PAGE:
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    I don’t really understand why this “Elixir is like Ruby” idea took off in the first place. It’s got some small syntactic similarities, but also a lot of syntactic differences, and of course the semantics are totally different as well.

    When I started learning Elixir, my Ruby knowledge didn’t help me at all.

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      Because Jose Valim created Elixir specifically to address his frustrations with Ruby. He worked on Delve for his employer (along with other devs), which one of the most popular gems in Ruby.

      Elixir and Phoenix (created by Chris McChord), are very much responses to Ruby and Rails respectively, even if the semantics aren’t similar under the hood.

      They aren’t similar semantically, but they are linked culturally at a deep level

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        Interesting, I did not know that one of the motivating factors for creating Elixir was frustration with Ruby. Although, to be fair, in aspects other than syntactical similarities, I have never seen these two compared (one can hardly compare relatively simple scripting language with something based on the powerful BEAM engine).

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          I would hardly call Ruby relatively simple, it’s got a lot going on, and has a decent amount of complexity, at least 3 implementations (jruby, Truffle Ruby and CRuby), a rather involved language with a lot of flexibility, and a rich history of things from Perl and such.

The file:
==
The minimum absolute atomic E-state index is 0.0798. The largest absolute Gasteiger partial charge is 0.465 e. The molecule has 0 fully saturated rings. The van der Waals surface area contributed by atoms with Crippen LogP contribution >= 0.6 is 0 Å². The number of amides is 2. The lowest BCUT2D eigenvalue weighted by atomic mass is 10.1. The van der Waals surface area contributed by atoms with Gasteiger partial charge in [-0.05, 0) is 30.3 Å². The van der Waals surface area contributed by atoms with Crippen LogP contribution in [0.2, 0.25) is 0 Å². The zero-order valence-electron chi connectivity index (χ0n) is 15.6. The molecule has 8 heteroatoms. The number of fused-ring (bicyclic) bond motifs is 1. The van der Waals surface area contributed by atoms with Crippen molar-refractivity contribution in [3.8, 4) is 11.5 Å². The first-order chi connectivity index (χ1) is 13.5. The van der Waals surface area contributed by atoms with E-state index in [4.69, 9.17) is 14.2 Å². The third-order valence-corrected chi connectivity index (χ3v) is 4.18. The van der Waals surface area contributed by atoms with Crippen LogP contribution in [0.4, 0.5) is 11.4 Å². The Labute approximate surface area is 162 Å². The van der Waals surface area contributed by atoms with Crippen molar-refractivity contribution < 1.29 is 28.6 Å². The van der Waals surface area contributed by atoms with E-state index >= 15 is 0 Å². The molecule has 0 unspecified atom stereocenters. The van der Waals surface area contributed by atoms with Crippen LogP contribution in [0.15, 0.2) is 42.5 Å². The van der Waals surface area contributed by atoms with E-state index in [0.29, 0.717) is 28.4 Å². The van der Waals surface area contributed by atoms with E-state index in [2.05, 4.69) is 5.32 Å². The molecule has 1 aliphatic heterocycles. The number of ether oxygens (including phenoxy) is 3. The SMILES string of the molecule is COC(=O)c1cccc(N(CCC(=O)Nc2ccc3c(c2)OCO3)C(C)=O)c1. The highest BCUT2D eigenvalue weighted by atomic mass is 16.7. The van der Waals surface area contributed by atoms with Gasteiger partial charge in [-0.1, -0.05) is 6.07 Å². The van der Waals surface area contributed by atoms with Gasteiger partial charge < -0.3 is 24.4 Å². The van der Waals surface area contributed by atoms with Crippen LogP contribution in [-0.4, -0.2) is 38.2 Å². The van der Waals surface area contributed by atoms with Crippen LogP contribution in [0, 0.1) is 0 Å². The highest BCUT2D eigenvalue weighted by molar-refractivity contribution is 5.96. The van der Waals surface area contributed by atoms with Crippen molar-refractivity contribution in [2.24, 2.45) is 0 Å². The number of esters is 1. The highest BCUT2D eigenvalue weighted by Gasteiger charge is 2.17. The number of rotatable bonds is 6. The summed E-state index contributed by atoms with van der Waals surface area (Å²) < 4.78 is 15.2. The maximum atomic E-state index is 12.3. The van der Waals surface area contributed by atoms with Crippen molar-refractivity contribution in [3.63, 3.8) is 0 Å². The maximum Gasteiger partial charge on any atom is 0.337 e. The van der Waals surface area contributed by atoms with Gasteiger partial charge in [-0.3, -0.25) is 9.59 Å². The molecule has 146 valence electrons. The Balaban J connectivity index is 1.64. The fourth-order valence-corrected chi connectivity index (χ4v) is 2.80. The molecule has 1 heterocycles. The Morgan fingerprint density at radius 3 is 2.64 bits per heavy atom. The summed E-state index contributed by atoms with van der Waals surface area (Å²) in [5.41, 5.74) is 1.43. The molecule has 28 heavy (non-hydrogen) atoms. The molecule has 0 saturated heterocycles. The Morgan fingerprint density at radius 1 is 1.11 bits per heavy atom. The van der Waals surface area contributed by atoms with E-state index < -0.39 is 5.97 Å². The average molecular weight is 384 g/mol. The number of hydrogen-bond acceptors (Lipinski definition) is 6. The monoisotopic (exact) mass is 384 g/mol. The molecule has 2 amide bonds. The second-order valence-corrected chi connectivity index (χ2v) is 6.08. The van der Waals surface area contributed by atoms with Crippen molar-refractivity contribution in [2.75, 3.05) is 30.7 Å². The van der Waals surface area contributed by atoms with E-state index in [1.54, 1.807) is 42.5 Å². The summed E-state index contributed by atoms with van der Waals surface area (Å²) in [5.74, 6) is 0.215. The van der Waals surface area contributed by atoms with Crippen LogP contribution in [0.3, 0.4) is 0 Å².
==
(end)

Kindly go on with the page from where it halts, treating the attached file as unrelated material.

Lua, I would consider relatively simple, because a Lua implementation is possible with one or two devs, where Ruby and Python are both much more involved as far as language details.

          It is true that Ruby has not had the most sophisticated run-time in the past, but it definitely isn’t simple.

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          Thank you for explaining. Never knew they were so closely interlinked.

          He worked on Delve for his employer

          What’s Delve? I tried searching for it but couldn’t find anything, unless you mean this ruby gem for building roguelikes.

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            I think that’s a typo, the gem he worked on was Devise: https://github.com/heartcombo/devise

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              Thanks for catching that, you’re correct.

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        I learned Erlang before Elixir, and it definitely helped me with Elixir tooling and the environment, which goes a long way learning a new language. But, honestly, I didn’t realize how much Erlang’s unique syntax helped me with Erlang. I think since it was so different than other languages, it was easy to start “thinking” in terms of recursion, pattern matching, and concurrency. When I started with Elixir, I had to remind myself that it isn’t Lua or C or Perl, it’s Elang with more normalized syntax. I am writing a lot more Elixir these days because I am using Phoenix, but I would prefer to write Erlang. Not that syntax is everything, but I enjoyed writing in it.